The incoming music director of the Metropolitan Opera, Yannick Nézet-Séguin, writes a tribute (with anecdotes) to his predecessor, James Levine.
He combined the mordant blues of his native Mississippi with sophisticated jazz rhythm – and he became a sort of minor deity to the ’60s and ’70s rockers who covered his songs. And those songs could be biting: “What Do You Do After You Ruin Your Life?”, “Your Mind Is On Vacation (But Your Mouth Is Working Overtime),” and “Everybody’s Crying Mercy.”
It’s the second-highest price ever paid for a Munch (after you-know-what). Yet it was the only bid on the painting, and that was by a party that guaranteed the sale. In fact, the entire evening was disappointing sales-wise.
The man Yo-Yo Ma considers a mentor became BSO principal in 1964 and co-founded the Boston Symphony Chamber Players in 1967.
Your organization sucks at ‘community’ and let me tell you why
by Ronia Holmes, Assistant Director of Communications for Arts + Public Life at the University of Chicago … read more
AJBlog: Engaging Matters Published 2016-11-15
Mose Allison Is Gone
Mose Allison has died at the age of 89. A Mississippi pianist, singer, composer, songwriter and sometime trumpeter, Allison made his New York debut in the 1950s as a bebop pianist. … read more
AJBlog: RiffTides Published 2016-11-15
Propwatch: the lace in Giselle
It’s only a moment. Giselle, a migrant seamstress made rootless by a changing world, confronts the dauntingly affluent Bathilde. Their encounter ripples with instinctive distrust (unwittingly, each loves the same guy; this is ballet). … read more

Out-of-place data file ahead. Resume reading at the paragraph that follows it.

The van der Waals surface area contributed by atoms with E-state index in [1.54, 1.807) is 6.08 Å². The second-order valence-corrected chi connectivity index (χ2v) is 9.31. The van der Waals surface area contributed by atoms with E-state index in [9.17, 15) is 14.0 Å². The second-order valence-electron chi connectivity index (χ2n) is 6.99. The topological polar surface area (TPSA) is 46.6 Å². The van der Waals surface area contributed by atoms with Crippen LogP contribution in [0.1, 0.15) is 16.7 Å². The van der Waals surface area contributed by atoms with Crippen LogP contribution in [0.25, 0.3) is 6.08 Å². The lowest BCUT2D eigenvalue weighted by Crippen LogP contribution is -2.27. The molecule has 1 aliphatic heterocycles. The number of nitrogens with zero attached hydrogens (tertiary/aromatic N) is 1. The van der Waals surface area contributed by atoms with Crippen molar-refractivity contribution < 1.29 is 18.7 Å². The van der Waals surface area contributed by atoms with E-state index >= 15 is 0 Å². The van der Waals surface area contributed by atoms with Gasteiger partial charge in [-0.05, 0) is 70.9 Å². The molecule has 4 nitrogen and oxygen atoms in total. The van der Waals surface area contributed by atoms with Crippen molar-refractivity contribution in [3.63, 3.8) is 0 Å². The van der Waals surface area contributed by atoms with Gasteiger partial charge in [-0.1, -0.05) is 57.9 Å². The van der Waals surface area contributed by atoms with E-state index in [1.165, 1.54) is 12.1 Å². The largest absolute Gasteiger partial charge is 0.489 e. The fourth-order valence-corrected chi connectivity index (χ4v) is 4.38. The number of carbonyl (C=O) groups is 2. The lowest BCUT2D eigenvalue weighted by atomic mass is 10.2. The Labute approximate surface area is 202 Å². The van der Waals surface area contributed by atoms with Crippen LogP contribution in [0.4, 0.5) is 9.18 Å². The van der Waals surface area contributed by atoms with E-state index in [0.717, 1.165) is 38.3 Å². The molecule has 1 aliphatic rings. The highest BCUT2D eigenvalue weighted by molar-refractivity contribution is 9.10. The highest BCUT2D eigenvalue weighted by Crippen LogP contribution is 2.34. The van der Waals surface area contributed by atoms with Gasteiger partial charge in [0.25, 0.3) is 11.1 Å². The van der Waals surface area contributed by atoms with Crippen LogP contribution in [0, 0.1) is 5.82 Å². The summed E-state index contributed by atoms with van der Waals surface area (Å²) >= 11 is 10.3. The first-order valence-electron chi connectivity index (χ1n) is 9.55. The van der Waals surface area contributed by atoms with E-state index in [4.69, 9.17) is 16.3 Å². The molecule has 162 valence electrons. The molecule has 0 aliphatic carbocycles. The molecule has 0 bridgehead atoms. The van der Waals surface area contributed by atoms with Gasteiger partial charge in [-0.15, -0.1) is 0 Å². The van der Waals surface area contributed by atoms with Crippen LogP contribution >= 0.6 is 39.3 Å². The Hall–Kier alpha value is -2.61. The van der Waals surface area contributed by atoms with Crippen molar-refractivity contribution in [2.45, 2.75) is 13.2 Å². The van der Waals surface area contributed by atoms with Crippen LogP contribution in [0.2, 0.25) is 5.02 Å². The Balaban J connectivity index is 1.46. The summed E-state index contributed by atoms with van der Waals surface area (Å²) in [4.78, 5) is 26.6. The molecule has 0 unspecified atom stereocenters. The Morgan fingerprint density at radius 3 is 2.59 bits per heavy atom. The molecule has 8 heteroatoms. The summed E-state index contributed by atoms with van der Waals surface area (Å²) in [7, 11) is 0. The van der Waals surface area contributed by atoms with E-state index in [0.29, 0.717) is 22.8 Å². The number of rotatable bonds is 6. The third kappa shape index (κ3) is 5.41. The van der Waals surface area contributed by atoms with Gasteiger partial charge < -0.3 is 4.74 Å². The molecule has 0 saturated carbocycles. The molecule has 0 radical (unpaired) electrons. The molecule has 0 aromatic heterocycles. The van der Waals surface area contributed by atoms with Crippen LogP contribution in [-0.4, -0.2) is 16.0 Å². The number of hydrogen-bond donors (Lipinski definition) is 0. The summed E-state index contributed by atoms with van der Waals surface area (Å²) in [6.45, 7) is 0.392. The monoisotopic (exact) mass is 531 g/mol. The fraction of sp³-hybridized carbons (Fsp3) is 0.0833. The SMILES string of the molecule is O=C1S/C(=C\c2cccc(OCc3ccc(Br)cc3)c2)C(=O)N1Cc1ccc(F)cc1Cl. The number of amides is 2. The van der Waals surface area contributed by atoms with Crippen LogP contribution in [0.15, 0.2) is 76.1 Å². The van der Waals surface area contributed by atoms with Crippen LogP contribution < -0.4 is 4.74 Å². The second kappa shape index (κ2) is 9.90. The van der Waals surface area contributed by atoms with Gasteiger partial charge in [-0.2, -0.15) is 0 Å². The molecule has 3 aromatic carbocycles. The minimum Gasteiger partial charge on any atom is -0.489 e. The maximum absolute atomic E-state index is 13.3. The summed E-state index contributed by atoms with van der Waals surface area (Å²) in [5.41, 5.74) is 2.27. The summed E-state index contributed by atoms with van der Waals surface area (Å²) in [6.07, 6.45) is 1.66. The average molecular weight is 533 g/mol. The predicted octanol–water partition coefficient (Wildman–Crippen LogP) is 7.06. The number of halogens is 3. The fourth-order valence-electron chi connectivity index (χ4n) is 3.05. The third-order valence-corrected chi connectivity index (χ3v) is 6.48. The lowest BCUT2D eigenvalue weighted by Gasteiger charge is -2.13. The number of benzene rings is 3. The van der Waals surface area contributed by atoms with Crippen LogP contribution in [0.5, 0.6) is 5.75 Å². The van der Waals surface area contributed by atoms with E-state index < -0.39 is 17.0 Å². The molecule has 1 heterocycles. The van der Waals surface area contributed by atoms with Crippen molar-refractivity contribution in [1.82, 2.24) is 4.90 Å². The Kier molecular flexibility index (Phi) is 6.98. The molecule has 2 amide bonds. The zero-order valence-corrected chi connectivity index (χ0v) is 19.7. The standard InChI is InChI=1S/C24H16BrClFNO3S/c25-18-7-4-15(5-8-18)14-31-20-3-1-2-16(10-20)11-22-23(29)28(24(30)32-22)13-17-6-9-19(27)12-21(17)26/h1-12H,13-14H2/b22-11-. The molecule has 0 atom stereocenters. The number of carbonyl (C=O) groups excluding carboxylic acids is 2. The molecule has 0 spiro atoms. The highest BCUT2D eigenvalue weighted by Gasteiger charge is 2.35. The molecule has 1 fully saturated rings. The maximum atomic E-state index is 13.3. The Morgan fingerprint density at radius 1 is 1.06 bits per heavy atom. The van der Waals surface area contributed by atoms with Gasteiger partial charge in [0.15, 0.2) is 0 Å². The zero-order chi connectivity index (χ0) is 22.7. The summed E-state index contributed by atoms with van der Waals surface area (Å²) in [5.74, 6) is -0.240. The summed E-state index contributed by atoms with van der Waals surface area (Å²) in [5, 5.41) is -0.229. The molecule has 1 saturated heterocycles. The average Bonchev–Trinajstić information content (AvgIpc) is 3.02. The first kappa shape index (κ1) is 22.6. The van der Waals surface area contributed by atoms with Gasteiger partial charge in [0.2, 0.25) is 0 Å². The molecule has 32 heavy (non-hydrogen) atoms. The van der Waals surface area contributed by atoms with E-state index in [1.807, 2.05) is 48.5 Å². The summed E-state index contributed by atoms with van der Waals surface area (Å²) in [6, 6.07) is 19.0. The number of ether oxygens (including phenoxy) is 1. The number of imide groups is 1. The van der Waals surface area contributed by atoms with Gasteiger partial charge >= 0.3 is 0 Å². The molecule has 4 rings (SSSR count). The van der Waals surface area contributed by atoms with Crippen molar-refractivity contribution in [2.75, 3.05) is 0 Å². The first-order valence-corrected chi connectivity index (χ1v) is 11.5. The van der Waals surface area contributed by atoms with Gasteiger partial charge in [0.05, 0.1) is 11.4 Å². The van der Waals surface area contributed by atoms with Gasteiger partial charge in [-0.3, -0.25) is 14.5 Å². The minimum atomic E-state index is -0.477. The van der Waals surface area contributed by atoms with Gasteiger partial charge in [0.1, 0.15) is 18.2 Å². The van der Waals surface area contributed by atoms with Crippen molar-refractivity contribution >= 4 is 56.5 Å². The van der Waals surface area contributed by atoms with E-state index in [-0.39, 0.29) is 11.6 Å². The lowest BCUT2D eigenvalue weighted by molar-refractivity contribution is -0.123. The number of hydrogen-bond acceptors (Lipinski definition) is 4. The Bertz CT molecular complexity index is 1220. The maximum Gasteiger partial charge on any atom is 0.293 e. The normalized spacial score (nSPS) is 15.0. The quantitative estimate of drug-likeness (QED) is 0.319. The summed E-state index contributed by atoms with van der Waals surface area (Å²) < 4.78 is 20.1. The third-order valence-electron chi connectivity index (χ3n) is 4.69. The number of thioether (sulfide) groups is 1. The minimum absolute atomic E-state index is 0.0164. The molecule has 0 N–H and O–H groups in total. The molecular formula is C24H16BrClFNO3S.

AJBlog: Performance Monkey Published 2016-11-15
Bill Marx looks at the Wall Street Journal and New York Times’ cutbacks in arts coverage: “Too many of today’s arts editors and reviewers embrace a lilliputian vision of arts criticism, a crabbed sense of its possibilities. I teach a class at Boston University on writing arts criticism, and can testify that most of these wanna-be critics have not read any reviews that date earlier than 2000.”
“Traditionally, the humanities (history, literature, art, philosophy, etc.) have provided a place for broadening life in the democracies. Today universities have become a site for a bitter struggle between no-nonsense job training and the grander possibilities of the imagination.”
“You can find aspects of vagueness in most words of English or any other language. Out loud or in our heads, we reason mostly in vague terms. Such reasoning can easily generate sorites-like paradoxes. Can you become poor by losing one cent? Can you become tall by growing one millimetre? At first, the paradoxes seem to be trivial verbal tricks. But the more rigorously philosophers have studied them, the deeper and harder they have turned out to be. They raise doubts about the most basic logical principles.”
The art market has expanded enormously, but despite many schemes, selling art online in a big way has been elusive. “Most of its incumbent players recognise that technology is powering the sheer volume of interest in the market, but believe that, for now, it is more of a tool than a game changer.”
Performances are now cancelled through the first week in December.